Everyone in Recovery From Addiction Should Be Vaccinated Against COVID-19
Many health indicators have been discovered by the Centers for Disease Control and Prevention (CDC) that raise a person’s risk of becoming very unwell with COVID-19. One of these is substance use disorder (SUD). As a result, being vaccinated is extremely important for drug users or addicts. People who have experienced stigma from the healthcare system as a result of addiction may be unwilling to get vaccinated; therefore, community leaders, healthcare practitioners, and others in the community must play a role in encouraging and facilitating drug-related vaccination.
A growing body of research supports the increased risk of COVID-19 infection in SUD patients: In an analysis of 73 million electronic health data from U.S. hospitals, my colleagues and I discovered that people with SUDs, particularly recent diagnoses, were at significantly higher risk of having COVID-19 or suffering its worst effects than other people; this was especially true for Black people. In studies conducted in Korea and New York City, researchers at the University of Texas Medical Branch, Galveston, evaluated data from 54,529 patients and observed comparable associations between SUDs and vulnerability to COVID-19. According to the researchers, this increased risk may be due to chronic cardiovascular or respiratory problems connected to substance usage.
Anyone over the age of 12 in the United States can now be vaccinated. People should not be denied immunization because of underlying health problems, such as substance misuse or a substance use disorder. Vaccines are being delivered for free throughout the country by communities and health systems, regardless of immigration status or health insurance coverage. The receivers cannot be charged for an office visit or any other price. All three FDA-approved immunizations are regarded to be equally effective and safe.
However, vaccine-related fears, misinformation, and distrust of the government and pharmaceutical industry are preventing many individuals from receiving life-saving vaccinations. Vaccine anxiety may be particularly problematic for persons who have a history of abuse by healthcare personnel as a result of drug use.
Last year, the Addiction Policy Forum (APF) conducted a survey and discovered that nearly half of their sample of people with substance use disorders (now using drugs, in treatment, or in recovery) were unwilling to obtain the COVID-19 vaccine. Respondents’ mistrust stemmed from distrust of the government, concerns about the speed with which vaccinations were being created, and doubts that they were at higher risk.
Respondents in the APF survey, on the other hand, said they trust their own doctor more than anyone else when it comes to making healthcare decisions, which is consistent with other surveys that show people trust their healthcare providers the most when it comes to COVID-19 and vaccination information. Health practitioners, as trusted messengers, are in the ideal position to persuade patients of the vaccines’ safety as well as the several essential benefits of immunization.
There is no indication that COVID-19 vaccinations are less safe or effective in persons who use drugs, have SUDs, or take addiction treatments. And the benefits extend far beyond reducing the likelihood of getting COVID-19 or suffering its most severe consequences for these people. Importantly, inoculation permits people to gather with others again in safety. Isolation is a risk factor for drug relapse, which is why some recovery groups have forced to suspend in-person sessions this year. Virtual meetings have saved some people’s lives; for others, they are insufficient or impossible to substitute face-to-face interactions. Vaccination will thus result in a return to normalcy for persons suffering from addiction and maybe other mental health issues such as sadness or anxiety that have been aggravated by the stress of isolation.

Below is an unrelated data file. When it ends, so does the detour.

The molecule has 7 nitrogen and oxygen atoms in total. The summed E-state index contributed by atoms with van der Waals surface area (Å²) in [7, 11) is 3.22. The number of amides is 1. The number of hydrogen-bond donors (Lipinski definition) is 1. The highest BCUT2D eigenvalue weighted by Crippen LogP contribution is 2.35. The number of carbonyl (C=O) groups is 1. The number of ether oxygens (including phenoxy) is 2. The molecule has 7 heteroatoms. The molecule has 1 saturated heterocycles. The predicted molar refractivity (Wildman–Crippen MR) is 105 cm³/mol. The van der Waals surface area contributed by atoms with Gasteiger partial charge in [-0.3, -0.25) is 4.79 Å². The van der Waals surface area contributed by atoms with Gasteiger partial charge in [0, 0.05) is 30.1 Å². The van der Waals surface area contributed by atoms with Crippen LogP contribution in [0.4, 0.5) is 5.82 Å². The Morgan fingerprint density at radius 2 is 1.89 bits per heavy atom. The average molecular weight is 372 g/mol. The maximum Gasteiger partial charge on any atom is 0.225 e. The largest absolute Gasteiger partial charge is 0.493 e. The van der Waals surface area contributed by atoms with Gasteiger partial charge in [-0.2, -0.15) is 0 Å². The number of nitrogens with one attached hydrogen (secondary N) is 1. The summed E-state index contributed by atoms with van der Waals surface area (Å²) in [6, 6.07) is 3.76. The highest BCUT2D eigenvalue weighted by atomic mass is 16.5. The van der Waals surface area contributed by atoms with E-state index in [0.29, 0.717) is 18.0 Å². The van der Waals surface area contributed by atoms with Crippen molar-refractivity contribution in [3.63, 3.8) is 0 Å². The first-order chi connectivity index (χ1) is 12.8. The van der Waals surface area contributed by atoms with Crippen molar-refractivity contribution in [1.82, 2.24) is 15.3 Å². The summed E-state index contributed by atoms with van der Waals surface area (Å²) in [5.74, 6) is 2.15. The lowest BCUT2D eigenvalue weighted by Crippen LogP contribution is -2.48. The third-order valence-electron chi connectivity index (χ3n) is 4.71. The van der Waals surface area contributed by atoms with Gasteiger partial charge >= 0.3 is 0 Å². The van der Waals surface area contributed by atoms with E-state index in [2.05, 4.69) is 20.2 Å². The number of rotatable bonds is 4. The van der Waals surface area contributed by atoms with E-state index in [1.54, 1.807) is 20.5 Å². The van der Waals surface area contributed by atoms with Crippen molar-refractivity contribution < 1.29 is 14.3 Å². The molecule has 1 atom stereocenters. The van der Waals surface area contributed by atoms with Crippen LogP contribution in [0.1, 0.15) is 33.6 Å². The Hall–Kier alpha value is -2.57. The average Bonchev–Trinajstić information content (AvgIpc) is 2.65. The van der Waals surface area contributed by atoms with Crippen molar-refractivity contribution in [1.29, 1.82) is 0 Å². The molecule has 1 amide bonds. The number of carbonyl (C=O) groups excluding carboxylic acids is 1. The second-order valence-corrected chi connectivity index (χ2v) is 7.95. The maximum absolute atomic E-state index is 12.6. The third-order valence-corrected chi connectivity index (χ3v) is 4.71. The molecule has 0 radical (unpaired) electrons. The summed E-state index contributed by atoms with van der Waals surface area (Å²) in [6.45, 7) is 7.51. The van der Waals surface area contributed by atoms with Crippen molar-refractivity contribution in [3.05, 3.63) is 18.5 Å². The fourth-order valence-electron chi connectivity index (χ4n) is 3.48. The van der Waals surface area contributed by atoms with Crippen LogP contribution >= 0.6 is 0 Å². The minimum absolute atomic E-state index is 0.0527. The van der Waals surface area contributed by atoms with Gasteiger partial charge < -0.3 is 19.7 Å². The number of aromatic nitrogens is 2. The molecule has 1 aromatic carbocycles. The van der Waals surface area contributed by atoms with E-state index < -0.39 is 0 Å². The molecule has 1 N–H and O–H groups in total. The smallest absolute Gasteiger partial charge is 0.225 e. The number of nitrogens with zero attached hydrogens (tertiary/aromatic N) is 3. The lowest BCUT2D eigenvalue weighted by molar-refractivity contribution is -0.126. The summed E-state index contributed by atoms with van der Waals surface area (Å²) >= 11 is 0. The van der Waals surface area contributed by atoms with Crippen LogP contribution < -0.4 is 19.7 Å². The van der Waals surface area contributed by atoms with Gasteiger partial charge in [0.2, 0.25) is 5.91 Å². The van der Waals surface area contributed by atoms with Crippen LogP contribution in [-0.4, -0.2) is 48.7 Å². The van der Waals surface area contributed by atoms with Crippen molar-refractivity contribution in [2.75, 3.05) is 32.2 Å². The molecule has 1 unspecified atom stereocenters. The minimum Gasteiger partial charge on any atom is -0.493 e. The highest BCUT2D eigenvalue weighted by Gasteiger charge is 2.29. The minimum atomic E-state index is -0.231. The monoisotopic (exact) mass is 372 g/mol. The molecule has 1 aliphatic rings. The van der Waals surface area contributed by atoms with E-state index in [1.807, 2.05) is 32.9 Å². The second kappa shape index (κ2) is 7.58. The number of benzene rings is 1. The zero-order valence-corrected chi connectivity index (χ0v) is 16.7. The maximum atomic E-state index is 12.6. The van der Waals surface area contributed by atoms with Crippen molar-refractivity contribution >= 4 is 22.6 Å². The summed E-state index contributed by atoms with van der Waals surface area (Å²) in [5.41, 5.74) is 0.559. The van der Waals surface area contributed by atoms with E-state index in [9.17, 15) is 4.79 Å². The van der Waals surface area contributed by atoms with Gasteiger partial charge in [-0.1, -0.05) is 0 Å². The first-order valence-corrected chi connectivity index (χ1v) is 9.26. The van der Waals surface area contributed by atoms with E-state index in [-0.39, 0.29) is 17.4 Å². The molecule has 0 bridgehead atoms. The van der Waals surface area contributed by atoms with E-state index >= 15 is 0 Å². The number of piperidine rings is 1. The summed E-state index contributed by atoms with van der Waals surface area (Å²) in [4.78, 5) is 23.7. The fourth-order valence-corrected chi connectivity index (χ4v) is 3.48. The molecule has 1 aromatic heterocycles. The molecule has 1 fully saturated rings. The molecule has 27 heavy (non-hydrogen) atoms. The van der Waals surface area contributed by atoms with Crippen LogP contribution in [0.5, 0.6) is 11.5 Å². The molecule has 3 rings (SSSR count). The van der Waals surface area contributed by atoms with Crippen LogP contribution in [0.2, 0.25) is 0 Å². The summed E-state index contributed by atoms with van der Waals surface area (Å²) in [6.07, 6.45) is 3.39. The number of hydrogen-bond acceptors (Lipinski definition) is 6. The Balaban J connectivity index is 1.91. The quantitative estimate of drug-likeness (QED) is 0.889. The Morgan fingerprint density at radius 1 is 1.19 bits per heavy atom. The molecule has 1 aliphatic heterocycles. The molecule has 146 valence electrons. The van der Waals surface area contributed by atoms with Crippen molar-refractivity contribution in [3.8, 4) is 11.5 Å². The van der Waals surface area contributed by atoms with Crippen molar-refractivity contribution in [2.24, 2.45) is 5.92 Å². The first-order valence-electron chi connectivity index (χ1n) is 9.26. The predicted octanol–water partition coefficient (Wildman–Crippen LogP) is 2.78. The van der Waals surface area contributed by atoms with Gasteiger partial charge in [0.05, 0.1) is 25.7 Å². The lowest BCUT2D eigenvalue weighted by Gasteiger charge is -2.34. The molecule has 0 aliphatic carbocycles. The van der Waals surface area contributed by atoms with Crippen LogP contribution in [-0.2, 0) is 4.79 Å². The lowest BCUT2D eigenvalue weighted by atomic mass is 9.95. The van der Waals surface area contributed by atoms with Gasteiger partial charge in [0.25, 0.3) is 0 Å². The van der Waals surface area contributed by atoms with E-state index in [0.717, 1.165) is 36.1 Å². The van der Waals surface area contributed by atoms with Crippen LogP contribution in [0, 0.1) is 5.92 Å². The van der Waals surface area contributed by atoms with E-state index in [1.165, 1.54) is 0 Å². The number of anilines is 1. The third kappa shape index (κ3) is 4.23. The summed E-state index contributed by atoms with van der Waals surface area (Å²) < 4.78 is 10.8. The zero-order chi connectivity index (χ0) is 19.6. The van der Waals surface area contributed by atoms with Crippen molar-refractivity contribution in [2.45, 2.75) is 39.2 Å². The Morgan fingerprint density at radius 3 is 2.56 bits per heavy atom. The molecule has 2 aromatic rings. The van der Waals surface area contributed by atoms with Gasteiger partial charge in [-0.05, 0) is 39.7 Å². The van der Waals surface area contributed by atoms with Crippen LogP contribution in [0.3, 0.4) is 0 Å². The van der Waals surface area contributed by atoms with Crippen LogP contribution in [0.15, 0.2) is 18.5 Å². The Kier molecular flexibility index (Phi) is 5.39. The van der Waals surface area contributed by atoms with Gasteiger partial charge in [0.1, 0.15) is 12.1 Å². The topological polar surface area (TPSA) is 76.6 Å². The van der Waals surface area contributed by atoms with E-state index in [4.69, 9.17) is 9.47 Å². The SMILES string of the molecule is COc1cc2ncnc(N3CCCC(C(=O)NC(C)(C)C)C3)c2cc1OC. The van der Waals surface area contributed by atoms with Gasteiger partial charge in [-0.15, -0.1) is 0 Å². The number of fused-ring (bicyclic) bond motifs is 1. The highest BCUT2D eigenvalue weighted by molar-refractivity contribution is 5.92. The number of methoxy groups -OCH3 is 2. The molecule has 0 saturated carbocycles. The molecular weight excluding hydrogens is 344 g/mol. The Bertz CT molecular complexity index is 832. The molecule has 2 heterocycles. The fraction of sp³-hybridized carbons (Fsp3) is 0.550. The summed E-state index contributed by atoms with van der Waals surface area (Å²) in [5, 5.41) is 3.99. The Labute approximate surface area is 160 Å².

People who use drugs do not have to disclose their previous or current drug use when getting vaccinated. Providers of COVID-19 vaccination will not enquire about your drug or alcohol use. Recipients will be asked to provide no medical information about themselves, with the exception of known vaccine allergies or immune- or blood-related illnesses that may be relevant to receiving a vaccine. Pre-vaccination screening from the CDC is available for download.
Reaching out to drug users in their communities should be a priority for healthcare practitioners, pharmacies, treatment facilities, and anyone else involved in the immunization distribution effort. Organizations that provide opioid treatment and syringe services, for example, should make vaccines available at their facilities. Walk-in immunization clinics are now available in select places to assist those with hectic schedules and housing difficulties.
Some of the innovative tactics employed during the pandemic to give addiction therapy and drugs to persons with substance use disorders, such as mobile vans dispensing opioid use disorder medications, might also be used to provide COVID-19 vaccines. Telehealth modalities, which are increasingly being utilized for medication management, can be used to inform and urge patients to be vaccinated. Treatment facilities and other professionals can also contact patients by text messaging. With financing from the Foundation for Opioid Response Efforts, APF has built a Vaccine Navigator to help people with opioid problems negotiate local vaccine scheduling complexities and address any concerns they may have about getting vaccinated.
More information on vaccines, how they’re created, and why it’s so vital to get vaccinated may be found in the APF film. Dr. Fauci and I collaborated on the recording.
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